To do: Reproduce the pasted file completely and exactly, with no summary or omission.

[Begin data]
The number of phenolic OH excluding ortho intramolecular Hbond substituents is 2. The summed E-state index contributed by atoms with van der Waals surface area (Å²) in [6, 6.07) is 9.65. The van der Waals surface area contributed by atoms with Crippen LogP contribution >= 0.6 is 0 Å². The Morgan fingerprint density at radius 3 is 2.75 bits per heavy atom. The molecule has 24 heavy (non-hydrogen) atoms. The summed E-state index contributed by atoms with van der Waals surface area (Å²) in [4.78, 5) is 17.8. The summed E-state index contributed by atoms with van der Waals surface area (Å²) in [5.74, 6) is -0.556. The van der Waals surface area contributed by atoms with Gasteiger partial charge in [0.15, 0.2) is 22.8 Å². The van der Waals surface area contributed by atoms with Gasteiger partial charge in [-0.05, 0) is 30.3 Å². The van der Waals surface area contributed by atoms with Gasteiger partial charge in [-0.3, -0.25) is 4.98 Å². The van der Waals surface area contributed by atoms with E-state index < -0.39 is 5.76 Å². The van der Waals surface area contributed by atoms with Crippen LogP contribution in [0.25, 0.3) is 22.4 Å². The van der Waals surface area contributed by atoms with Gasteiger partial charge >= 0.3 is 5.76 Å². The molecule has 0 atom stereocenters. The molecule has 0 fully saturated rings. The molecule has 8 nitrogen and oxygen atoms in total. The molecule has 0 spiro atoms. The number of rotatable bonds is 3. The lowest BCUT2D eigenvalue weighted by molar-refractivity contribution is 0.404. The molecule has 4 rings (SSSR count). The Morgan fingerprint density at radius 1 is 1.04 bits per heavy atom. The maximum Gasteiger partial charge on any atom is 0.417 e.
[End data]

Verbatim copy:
The number of phenolic OH excluding ortho intramolecular Hbond substituents is 2. The summed E-state index contributed by atoms with van der Waals surface area (Å²) in [6, 6.07) is 9.65. The van der Waals surface area contributed by atoms with Crippen LogP contribution >= 0.6 is 0 Å². The Morgan fingerprint density at radius 3 is 2.75 bits per heavy atom. The molecule has 24 heavy (non-hydrogen) atoms. The summed E-state index contributed by atoms with van der Waals surface area (Å²) in [4.78, 5) is 17.8. The summed E-state index contributed by atoms with van der Waals surface area (Å²) in [5.74, 6) is -0.556. The van der Waals surface area contributed by atoms with Gasteiger partial charge in [0.15, 0.2) is 22.8 Å². The van der Waals surface area contributed by atoms with Gasteiger partial charge in [-0.05, 0) is 30.3 Å². The van der Waals surface area contributed by atoms with Gasteiger partial charge in [-0.3, -0.25) is 4.98 Å². The van der Waals surface area contributed by atoms with E-state index < -0.39 is 5.76 Å². The van der Waals surface area contributed by atoms with Crippen LogP contribution in [0.25, 0.3) is 22.4 Å². The van der Waals surface area contributed by atoms with Gasteiger partial charge >= 0.3 is 5.76 Å². The molecule has 0 atom stereocenters. The molecule has 0 fully saturated rings. The molecule has 8 nitrogen and oxygen atoms in total. The molecule has 0 spiro atoms. The number of rotatable bonds is 3. The lowest BCUT2D eigenvalue weighted by molar-refractivity contribution is 0.404. The molecule has 4 rings (SSSR count). The Morgan fingerprint density at radius 1 is 1.04 bits per heavy atom. The maximum Gasteiger partial charge on any atom is 0.417 e.